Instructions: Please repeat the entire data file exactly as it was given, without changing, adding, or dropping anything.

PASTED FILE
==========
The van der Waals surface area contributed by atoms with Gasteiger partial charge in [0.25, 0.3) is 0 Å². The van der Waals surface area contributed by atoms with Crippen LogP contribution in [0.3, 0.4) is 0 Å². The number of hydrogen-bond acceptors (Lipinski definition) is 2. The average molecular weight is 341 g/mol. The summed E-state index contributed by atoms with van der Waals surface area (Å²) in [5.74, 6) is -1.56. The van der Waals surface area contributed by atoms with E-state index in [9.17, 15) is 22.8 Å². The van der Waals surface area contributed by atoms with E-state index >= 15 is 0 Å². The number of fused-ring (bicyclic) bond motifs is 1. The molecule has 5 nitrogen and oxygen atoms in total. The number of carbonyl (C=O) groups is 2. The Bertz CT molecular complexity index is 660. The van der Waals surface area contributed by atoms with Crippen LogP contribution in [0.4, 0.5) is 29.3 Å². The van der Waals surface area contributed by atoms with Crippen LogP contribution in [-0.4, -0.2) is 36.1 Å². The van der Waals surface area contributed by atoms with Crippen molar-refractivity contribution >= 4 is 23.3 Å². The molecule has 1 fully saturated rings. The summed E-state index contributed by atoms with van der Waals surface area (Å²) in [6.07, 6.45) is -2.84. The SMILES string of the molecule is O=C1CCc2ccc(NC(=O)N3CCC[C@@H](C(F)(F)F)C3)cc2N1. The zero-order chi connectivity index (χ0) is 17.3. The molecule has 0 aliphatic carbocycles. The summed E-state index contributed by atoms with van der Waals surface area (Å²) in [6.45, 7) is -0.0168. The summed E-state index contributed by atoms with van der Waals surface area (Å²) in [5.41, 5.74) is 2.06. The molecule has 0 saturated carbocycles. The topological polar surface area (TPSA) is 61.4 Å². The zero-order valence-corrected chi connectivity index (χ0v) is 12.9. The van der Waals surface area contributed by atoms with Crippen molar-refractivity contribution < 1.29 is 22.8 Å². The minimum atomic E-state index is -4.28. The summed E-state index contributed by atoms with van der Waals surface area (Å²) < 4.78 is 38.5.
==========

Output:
The van der Waals surface area contributed by atoms with Gasteiger partial charge in [0.25, 0.3) is 0 Å². The van der Waals surface area contributed by atoms with Crippen LogP contribution in [0.3, 0.4) is 0 Å². The number of hydrogen-bond acceptors (Lipinski definition) is 2. The average molecular weight is 341 g/mol. The summed E-state index contributed by atoms with van der Waals surface area (Å²) in [5.74, 6) is -1.56. The van der Waals surface area contributed by atoms with E-state index in [9.17, 15) is 22.8 Å². The van der Waals surface area contributed by atoms with E-state index >= 15 is 0 Å². The number of fused-ring (bicyclic) bond motifs is 1. The molecule has 5 nitrogen and oxygen atoms in total. The number of carbonyl (C=O) groups is 2. The Bertz CT molecular complexity index is 660. The van der Waals surface area contributed by atoms with Crippen LogP contribution in [0.4, 0.5) is 29.3 Å². The van der Waals surface area contributed by atoms with Crippen LogP contribution in [-0.4, -0.2) is 36.1 Å². The van der Waals surface area contributed by atoms with Crippen molar-refractivity contribution >= 4 is 23.3 Å². The molecule has 1 fully saturated rings. The summed E-state index contributed by atoms with van der Waals surface area (Å²) in [6.07, 6.45) is -2.84. The SMILES string of the molecule is O=C1CCc2ccc(NC(=O)N3CCC[C@@H](C(F)(F)F)C3)cc2N1. The zero-order chi connectivity index (χ0) is 17.3. The molecule has 0 aliphatic carbocycles. The summed E-state index contributed by atoms with van der Waals surface area (Å²) in [6.45, 7) is -0.0168. The summed E-state index contributed by atoms with van der Waals surface area (Å²) in [5.41, 5.74) is 2.06. The molecule has 0 saturated carbocycles. The topological polar surface area (TPSA) is 61.4 Å². The zero-order valence-corrected chi connectivity index (χ0v) is 12.9. The van der Waals surface area contributed by atoms with Crippen molar-refractivity contribution < 1.29 is 22.8 Å². The minimum atomic E-state index is -4.28. The summed E-state index contributed by atoms with van der Waals surface area (Å²) < 4.78 is 38.5.